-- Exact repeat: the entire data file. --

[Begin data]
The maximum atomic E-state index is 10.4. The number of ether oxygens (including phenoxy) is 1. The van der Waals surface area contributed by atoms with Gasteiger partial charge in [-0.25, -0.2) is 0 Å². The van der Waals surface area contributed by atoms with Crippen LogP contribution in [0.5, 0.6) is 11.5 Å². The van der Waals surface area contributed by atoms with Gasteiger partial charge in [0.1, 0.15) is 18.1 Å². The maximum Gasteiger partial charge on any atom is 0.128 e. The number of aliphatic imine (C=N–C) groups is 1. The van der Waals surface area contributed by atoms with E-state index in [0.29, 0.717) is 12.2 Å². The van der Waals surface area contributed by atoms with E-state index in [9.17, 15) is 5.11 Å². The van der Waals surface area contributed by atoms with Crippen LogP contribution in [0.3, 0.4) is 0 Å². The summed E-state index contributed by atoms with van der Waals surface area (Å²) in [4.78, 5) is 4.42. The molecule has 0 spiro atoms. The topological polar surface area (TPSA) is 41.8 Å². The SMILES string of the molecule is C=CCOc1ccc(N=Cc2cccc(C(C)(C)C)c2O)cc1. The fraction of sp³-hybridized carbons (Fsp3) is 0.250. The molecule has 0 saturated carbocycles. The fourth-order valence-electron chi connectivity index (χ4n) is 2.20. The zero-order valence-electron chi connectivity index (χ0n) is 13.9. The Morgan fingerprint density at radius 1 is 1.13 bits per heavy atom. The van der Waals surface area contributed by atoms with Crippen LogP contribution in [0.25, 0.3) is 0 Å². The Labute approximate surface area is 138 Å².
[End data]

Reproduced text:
The maximum atomic E-state index is 10.4. The number of ether oxygens (including phenoxy) is 1. The van der Waals surface area contributed by atoms with Gasteiger partial charge in [-0.25, -0.2) is 0 Å². The van der Waals surface area contributed by atoms with Crippen LogP contribution in [0.5, 0.6) is 11.5 Å². The van der Waals surface area contributed by atoms with Gasteiger partial charge in [0.1, 0.15) is 18.1 Å². The maximum Gasteiger partial charge on any atom is 0.128 e. The number of aliphatic imine (C=N–C) groups is 1. The van der Waals surface area contributed by atoms with E-state index in [0.29, 0.717) is 12.2 Å². The van der Waals surface area contributed by atoms with E-state index in [9.17, 15) is 5.11 Å². The van der Waals surface area contributed by atoms with Crippen LogP contribution in [0.3, 0.4) is 0 Å². The summed E-state index contributed by atoms with van der Waals surface area (Å²) in [4.78, 5) is 4.42. The molecule has 0 spiro atoms. The topological polar surface area (TPSA) is 41.8 Å². The SMILES string of the molecule is C=CCOc1ccc(N=Cc2cccc(C(C)(C)C)c2O)cc1. The fraction of sp³-hybridized carbons (Fsp3) is 0.250. The molecule has 0 saturated carbocycles. The fourth-order valence-electron chi connectivity index (χ4n) is 2.20. The zero-order valence-electron chi connectivity index (χ0n) is 13.9. The Morgan fingerprint density at radius 1 is 1.13 bits per heavy atom. The van der Waals surface area contributed by atoms with Crippen LogP contribution in [0.25, 0.3) is 0 Å². The Labute approximate surface area is 138 Å².